To the Editor of the Patriot Ledger,
I attended the demonstration at Dedham Superior Court yesterday (Not-guilty pleas in Quincy cat death case. November 22, 2013). We stood on the street in front of the courthouse in the cold rain for two hours before entering a courtroom to bear witness to a man and woman capable of a heinous act against a completely innocent living creature. I felt very sad sitting there, and a bit sick to my stomach.
This is no longer about “animal rights” or animal rights activists. This is about a movement across the U.S. and Canada that aims to create a culture change in a society that has, for too long, tolerated atrocities against defenseless creatures whom we know feel joy, happiness, excitement, fear, suffering, and pain, all the while possessing the innate capacity to bond with humans and, consequently, demonstrate trust and unwavering loyalty toward us. Alternatively, we depend on animals to guide us when we are blind, assist us when we are deaf, and warn of an impending seizure, precisely because of their sensitivity and our own trust of them. Additionally, the U.S. Centers for Disease Control and Prevention affirm that the presence of companion animals can decrease blood pressure, cholesterol and triglyceride levels, while increasing opportunities for exercise and socialization, as well as, reduce feelings of loneliness and social isolation.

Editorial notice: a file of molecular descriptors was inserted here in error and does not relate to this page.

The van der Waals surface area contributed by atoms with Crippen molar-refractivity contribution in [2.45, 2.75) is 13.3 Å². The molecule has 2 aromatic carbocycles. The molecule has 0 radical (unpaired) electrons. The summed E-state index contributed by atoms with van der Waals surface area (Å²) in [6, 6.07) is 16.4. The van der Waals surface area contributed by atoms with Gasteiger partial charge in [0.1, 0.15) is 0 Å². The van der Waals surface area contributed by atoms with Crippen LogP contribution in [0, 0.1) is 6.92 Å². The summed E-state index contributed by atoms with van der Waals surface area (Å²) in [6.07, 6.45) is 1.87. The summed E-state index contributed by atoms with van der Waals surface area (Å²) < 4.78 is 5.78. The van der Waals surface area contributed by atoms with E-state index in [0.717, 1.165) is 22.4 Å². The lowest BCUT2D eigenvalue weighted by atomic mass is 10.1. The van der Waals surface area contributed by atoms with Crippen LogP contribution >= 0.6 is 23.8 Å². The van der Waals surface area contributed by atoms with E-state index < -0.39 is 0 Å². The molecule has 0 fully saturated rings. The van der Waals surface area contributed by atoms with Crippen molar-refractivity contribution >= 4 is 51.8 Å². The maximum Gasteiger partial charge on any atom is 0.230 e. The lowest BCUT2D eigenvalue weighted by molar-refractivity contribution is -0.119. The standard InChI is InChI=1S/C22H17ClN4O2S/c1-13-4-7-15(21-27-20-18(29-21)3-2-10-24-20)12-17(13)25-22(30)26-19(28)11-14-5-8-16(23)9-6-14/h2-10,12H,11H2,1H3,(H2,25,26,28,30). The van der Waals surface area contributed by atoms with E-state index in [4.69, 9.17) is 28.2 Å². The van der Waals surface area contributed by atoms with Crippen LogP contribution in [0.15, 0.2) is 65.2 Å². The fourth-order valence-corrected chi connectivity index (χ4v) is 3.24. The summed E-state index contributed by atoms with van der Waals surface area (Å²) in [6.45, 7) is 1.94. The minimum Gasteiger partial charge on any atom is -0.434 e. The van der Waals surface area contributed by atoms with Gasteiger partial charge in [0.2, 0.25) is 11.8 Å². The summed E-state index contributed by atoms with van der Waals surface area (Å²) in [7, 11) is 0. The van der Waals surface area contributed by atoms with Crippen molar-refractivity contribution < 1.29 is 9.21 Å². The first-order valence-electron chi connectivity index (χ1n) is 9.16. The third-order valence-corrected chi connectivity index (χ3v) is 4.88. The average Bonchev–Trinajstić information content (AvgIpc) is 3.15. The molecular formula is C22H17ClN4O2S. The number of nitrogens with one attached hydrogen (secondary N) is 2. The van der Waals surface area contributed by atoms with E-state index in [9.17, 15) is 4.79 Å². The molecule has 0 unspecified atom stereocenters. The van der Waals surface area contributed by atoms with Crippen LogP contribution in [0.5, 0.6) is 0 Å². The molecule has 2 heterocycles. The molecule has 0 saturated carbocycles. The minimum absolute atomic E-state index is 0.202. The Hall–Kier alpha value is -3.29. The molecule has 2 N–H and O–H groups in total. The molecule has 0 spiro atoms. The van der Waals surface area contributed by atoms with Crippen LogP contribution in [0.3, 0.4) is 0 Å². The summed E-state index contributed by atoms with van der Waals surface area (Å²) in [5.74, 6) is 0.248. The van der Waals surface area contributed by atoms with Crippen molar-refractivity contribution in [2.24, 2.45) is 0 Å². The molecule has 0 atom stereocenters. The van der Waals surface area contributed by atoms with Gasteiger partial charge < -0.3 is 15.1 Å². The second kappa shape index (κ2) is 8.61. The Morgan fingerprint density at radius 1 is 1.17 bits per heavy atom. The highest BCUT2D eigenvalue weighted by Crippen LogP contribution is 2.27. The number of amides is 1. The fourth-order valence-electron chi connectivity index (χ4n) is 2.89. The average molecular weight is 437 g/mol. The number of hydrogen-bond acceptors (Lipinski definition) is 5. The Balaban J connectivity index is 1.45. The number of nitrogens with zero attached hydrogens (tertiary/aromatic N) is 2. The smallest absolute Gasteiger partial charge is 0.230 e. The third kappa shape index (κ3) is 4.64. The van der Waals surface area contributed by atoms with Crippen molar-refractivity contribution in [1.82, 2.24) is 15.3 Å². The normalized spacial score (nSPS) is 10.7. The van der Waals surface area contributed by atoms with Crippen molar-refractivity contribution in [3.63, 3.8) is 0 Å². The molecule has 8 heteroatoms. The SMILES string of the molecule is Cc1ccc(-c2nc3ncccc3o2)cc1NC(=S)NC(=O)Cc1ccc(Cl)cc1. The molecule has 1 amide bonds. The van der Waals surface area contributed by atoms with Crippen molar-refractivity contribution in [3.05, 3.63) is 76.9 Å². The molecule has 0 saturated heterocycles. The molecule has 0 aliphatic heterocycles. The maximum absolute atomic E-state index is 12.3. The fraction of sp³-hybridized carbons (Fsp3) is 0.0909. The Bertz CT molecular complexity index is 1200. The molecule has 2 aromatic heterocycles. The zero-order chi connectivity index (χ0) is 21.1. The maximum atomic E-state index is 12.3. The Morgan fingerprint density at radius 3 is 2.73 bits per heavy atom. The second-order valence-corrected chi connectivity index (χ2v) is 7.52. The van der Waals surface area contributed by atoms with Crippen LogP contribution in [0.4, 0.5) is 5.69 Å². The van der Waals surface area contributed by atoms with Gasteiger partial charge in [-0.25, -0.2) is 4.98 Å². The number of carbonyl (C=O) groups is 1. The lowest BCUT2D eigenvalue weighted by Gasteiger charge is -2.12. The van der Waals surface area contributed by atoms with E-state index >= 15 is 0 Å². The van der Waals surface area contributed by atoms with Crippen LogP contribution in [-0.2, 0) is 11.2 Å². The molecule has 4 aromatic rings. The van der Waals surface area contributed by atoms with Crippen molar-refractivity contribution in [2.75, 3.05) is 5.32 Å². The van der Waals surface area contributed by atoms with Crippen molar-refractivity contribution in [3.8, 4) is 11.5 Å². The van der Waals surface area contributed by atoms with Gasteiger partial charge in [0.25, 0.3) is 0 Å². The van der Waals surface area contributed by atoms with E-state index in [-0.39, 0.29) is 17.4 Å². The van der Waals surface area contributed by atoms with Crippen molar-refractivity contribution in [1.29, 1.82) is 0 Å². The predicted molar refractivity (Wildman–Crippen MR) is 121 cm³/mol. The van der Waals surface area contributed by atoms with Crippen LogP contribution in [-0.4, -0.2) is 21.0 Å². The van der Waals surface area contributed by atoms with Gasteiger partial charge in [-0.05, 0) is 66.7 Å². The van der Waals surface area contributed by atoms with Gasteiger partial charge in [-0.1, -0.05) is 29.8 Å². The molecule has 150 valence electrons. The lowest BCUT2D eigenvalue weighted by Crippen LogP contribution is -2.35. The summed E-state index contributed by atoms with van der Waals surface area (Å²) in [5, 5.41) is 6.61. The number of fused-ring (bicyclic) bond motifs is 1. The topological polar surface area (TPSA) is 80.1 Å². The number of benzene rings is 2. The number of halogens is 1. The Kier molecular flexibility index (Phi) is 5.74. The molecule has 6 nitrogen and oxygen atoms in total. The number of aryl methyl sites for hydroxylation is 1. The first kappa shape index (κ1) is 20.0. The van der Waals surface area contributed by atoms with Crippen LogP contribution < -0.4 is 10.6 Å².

Animals, we know, are essential to our well-being. Rather than a demonstration about animal rights, what occurred at Dedham Courthouse yesterday more accurately reflected a snapshot of the observation that Columbia University professor Jeffery Sachs offered as advice to the United Nations only two months ago: "There is now a rising worldwide demand that policy be more closely aligned with what really matters to people as they themselves characterize their well-being."
After I came home, I laid down on my bed with Taco Lee, Chili-Bob, and Milo Shamus Maloney and smothered my Chihuahuas with hugs and kisses. Their joyful romping responsiveness, and the hundreds of kisses returned, lifted me … and killed me a little.